Extracontractual Damages – Seventh Circuit (Illinois Law)

Creation Supply, Inc. v. Selective Ins. Co. of the SE
No. 20-2509, 2021 WL 1608791 (7th Cir. Apr. 26, 2021)

The U.S. Court of Appeals for the Seventh Circuit reversed the district court’s order requiring the insurer to pay extracontractual damages under an Illinois statute. The appellate court found that the statute’s prerequisites to liability had not been met and, accordingly, the insurer had no liability under the statute.

Selective Insurance Company of the Southeast (Selective) issued a liability insurance policy to Creation Supply Inc. (CSI), an importer and vendor of writing instruments. One of CSI’s competitors brought a lawsuit against it in 2012 for alleged trademark infringement. CSI sought a defense from Selective, but Selective denied coverage under its policy and commenced a declaratory judgment action in Illinois state court, seeking a ruling that it had no duty to defend. In that state court action, the court found that Selective had a duty to defend CSI and awarded CSI damages relating to CSI’s defense costs in the trademark infringement action.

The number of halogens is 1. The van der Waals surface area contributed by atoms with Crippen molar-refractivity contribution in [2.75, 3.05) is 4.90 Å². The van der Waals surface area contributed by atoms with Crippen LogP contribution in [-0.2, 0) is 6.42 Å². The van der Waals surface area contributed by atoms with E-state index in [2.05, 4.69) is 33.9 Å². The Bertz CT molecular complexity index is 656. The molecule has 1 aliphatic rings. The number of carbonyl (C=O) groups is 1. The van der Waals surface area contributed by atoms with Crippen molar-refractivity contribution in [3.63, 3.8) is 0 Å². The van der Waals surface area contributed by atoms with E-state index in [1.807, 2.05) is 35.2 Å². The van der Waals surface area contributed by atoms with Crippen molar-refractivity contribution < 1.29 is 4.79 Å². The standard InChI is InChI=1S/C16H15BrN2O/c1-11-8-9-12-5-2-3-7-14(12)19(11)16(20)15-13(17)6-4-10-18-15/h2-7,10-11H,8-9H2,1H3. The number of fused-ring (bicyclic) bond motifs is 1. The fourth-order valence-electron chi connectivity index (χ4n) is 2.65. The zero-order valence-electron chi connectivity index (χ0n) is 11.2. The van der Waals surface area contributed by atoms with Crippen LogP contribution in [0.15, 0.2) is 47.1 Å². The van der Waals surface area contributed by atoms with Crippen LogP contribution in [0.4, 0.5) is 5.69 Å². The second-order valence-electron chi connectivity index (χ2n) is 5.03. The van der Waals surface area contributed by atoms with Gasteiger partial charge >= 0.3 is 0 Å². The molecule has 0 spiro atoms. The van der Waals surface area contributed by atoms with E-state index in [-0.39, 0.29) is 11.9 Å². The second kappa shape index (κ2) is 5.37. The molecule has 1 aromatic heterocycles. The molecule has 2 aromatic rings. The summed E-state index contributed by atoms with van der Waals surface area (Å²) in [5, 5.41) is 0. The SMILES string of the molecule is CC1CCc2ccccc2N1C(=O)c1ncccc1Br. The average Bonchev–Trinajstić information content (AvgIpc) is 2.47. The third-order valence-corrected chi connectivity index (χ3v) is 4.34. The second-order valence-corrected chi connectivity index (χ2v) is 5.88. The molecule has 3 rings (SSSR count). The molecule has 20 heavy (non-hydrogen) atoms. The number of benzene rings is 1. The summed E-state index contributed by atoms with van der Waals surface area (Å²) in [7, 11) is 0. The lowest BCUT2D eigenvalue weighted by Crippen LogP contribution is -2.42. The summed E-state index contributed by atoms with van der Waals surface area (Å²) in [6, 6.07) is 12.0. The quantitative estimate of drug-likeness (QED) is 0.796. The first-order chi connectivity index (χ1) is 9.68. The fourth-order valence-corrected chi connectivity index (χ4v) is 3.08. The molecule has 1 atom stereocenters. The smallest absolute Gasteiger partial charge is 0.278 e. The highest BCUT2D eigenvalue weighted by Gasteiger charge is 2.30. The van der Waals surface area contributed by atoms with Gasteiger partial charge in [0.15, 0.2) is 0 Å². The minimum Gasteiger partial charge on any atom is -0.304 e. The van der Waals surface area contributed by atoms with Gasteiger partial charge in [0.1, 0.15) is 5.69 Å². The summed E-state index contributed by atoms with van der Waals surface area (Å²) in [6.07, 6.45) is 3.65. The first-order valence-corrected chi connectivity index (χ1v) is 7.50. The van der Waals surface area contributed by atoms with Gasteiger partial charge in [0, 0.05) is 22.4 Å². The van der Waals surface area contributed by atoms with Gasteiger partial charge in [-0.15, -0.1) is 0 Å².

CSI then commenced an action in federal court, alleging that Selective was also liable for damages under Section 155 of the Illinois Insurance Code, which allows for extracontractual damages to be awarded to an insured where at least one of three issues “remains undecided: (1) the insurer's liability under the policy, (2) the amount of the loss payable under the policy, or (3) whether there was an unreasonable delay in settling a claim.” The district court sided with CSI, finding that Selective’s refusal to defend CSI in the trademark action was “vexatious and unreasonable” in violation of the statute.

On appeal, the appellate court examined each of the three issues in Section 155 and concluded that none were left undecided as required by the statute. In particular, both Selective’s liability under the policy and the amount of loss payable had been determined in the earlier state court action. In addition, because the underlying trademark action had been reduced to a judgment, it was not a claim that Selective could have settled. The appellate court found that CSI’s “allegations prove the point — Selective allegedly failed to timely pay on a judgment; it did not allegedly fail to timely settle a claim.”